She wrote prolifically on a wide variety of topics having to do with herbs for Farmstead (a now-defunct country publication in Maine), The Herb Quarterly, and The Herb Companion, as well as for Phyllis Shaudys’s newsletter, Potpourri from Herbal Acres. Her curiosity led her down interesting paths, such as researching the once-popular musk plant (Mimulus moschatus), whose unexplained loss of scent in cultivated clones led to a precipitous decline in its popularity in the early decades of this century.
Madeleine wanted to know everything about herbs and wanted to grow them all. She often sought out the unusual. Does anyone know a source for Cerinthe? she asked her wide circle of knowledgeable correspondents; Thompson and Morgan just introduced it, she was told. Writing about unusual herbs to try, she suggested Culver’s root (Veronicastrum virginicum), mace plant (Achillea ageratum), and ambrosia (Chenopodium botrys), “an annual I would wish for every garden.” She promoted Russian sage (Perovskia sp.) before it became so popular. “Once you have seen it in bloom you will not rest until you have located a source for the plants and a spot in which to grow them.” You can be sure that many of her readers tried to grow whatever she recommended.
The gardens at Monk’s Hill, the source of Madeleine’s practical knowledge about growing herbs, were carefully laid out and changed over the years to reflect changing tastes, conditions, and perspective. But the continuing thread was an abiding interest in the classics of the herb genre: the rosemaries, lavenders, and thymes, which she grew in the traditional manner in a formal planting. She once told a reporter, “Socrates could walk through my herb garden and recognize my plants.”
Creeping thyme, a sheet of rosy pink beneath a birdbath, the white spikes of gas plant (Dictamnus albus), and a red-orange azalea were colorful counterpoints in early summer to the rounded clumps of rue and artemisias. Herbs were incorporated not just in her formal gardens, but in the landscape wherever they showed to advantage. Angelica extended its great arms against the white garage wall, and Virginia bluebells made a carpet of blue beneath a little-leaf linden tree.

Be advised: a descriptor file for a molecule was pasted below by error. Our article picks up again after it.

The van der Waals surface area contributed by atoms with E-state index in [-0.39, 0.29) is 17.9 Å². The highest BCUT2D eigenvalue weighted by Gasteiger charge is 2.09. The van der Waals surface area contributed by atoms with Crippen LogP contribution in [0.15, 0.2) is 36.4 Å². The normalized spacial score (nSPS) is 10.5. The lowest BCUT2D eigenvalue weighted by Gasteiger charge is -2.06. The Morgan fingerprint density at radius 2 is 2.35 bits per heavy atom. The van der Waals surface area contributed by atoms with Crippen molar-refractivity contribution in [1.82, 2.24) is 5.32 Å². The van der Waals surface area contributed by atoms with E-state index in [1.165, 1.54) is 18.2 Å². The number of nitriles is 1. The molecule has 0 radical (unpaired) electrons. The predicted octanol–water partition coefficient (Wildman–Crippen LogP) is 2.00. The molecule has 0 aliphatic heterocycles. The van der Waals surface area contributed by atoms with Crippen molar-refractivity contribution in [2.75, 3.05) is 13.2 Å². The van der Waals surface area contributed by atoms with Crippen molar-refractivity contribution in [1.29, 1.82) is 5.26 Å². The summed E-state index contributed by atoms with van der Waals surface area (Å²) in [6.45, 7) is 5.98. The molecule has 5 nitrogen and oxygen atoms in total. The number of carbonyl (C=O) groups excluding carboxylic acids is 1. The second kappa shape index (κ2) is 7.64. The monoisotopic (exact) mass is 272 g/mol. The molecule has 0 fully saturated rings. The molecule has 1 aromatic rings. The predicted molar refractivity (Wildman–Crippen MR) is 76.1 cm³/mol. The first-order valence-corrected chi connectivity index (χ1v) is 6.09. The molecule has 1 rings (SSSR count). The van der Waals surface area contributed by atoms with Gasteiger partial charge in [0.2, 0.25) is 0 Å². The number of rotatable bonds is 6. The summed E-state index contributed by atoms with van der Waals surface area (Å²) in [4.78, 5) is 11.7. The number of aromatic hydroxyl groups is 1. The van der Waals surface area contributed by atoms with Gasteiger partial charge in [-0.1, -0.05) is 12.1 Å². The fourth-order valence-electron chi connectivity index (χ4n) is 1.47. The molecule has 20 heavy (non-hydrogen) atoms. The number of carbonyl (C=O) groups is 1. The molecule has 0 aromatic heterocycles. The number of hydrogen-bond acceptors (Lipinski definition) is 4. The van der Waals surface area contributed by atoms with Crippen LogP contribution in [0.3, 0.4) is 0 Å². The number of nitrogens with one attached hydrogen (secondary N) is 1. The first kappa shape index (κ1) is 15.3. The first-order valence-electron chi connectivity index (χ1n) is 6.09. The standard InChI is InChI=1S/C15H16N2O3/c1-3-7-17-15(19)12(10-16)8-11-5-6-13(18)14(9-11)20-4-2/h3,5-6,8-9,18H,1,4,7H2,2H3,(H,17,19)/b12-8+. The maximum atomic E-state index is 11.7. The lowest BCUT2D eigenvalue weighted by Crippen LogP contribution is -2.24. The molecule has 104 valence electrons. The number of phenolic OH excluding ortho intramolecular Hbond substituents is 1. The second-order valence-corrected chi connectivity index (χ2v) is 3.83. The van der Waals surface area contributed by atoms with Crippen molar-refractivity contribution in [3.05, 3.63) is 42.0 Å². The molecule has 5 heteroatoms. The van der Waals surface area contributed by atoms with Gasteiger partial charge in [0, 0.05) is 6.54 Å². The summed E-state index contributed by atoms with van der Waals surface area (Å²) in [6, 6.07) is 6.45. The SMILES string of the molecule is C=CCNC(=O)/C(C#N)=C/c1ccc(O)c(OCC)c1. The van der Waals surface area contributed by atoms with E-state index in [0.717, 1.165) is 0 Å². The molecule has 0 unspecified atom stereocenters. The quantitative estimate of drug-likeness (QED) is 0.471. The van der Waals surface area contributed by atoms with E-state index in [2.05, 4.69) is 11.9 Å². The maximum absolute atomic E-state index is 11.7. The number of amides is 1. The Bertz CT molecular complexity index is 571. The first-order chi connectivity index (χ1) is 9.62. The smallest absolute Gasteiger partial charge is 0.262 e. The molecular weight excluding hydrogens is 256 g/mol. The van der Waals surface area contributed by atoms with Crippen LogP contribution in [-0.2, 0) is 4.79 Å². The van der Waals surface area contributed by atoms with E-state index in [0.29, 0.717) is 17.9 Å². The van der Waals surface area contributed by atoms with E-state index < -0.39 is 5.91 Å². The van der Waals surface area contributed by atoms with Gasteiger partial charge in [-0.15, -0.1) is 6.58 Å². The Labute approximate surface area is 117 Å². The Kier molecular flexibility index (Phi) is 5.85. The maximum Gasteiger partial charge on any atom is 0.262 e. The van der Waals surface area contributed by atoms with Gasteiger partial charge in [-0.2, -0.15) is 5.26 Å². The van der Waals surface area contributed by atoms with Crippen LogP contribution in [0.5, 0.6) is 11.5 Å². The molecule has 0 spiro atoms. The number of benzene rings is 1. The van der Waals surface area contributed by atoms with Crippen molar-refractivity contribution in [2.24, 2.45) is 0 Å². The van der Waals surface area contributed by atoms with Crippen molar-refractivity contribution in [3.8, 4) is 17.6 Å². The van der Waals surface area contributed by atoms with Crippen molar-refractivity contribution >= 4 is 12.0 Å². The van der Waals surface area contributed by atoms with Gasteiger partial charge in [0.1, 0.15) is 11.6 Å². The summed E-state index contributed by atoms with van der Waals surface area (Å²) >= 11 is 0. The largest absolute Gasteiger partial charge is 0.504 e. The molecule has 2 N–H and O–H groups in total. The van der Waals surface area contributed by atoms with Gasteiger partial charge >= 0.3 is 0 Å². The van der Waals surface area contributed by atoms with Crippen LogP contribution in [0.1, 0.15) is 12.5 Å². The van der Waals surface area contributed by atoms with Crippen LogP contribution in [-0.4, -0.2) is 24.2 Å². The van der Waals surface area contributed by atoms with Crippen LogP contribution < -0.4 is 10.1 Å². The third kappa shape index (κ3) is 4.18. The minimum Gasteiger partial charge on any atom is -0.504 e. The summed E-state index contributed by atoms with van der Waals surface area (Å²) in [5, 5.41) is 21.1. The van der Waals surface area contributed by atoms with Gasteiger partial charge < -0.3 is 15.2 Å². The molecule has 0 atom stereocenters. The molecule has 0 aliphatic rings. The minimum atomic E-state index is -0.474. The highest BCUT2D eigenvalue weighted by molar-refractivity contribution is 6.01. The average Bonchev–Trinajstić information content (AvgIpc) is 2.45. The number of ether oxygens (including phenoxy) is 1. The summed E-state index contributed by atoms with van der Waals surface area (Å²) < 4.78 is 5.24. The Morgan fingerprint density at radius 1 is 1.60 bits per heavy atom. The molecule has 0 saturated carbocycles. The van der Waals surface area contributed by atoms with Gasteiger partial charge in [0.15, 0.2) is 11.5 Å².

In the only letter Madeleine ever wrote to me, dated January 15, 1993, she chatted about her favorite flowering herbs. In addition to questions about her tender herbs, I had asked her to list her ten flowering favorites for a book I was writing on the subject. Her answer, so exuberant, was pure “Maddy”:
"My favorites? And a limit of ten! That is tough. Lavender, of course, number one, any variety; marsh marigold because it blooms so early, Anemone pulsatilla [now Pulsatilla vulgaris] for the same reason; calamint because it makes such a display in bloom—sort of a lavender-white haze, always covered with honeybees; clary sage because I love the fragrance of the flower bracts; annual clary because it stays in bloom so long; Culver’s root for its white spikes and leaves clasping the stem; showy marjoram for its showy pink flowers and long bloom period; trailing soapwort for its blanket of pink flowers at the same time as Nepeta mussinii; my other Nepeta which is not mussinii (and I am not sure what it is! Maybe N. ‘Six Hills Giant’). . .; oh yes, my newest Nepeta, the grandiflorum . . . it bloomed profusely last summer, all of 3 feet tall, rosy-purple spikes.
“Already more than ten,” she continued,“and I limited my choices to only those with good flowers. . . . P.S. Hope you don’t omit Monarda citriodora! I love its stacked-up look. Write again if I can help in any way.”
I did write again, on December 13, 1994, but this time, Ray answered: “This will be a difficult letter. I’ll do my best. Madeleine died in August of 1993 of pancreatic cancer at home, with enormous courage, and without complaint.”
In reviewing her life and work, I now understand why the news of her death so affected me. As her friends and even casual acquaintances observed, being touched by her in any way, even the smallest, was a nurturing experience.
Madeleine approached death with the same extraordinary good cheer and practicality with which she faced life. In her final weeks, as her strength was failing, she walked with Ray through the Monk’s Hill gardens so that he would know the names of the plants, the difficult ones, after she was gone. “She would reply to my questions of identification,” he wrote me, “as patiently as if I had not asked the same questions the week or the month before and the week before that.”
Could I, facing death, calmly walk my husband through the garden, telling him the names of plants I would never see again? What most strikes me about Madeleine Siegler is her serenity. In dying, as in living, she drew people to her, always cheering them on. Now it was to help her plan her own funeral down to the last detail. “Rosemary sprigs for everyone at the church,” she wrote to Phyllis Shaudys, to keep or to toss on my grave. The gravestone will be a Maine granite bench for folks to drop by and rest upon. . . . Ray is preparing and liming the soil on the plot in readiness for clumps of wild thyme. Our priest will bless the ground, and there under the fragrant thyme and towering maples will I be.
Jo Ann Gardner, a regular contributor to The Herb Companion, lives in Cape Breton Island, Nova Scotia.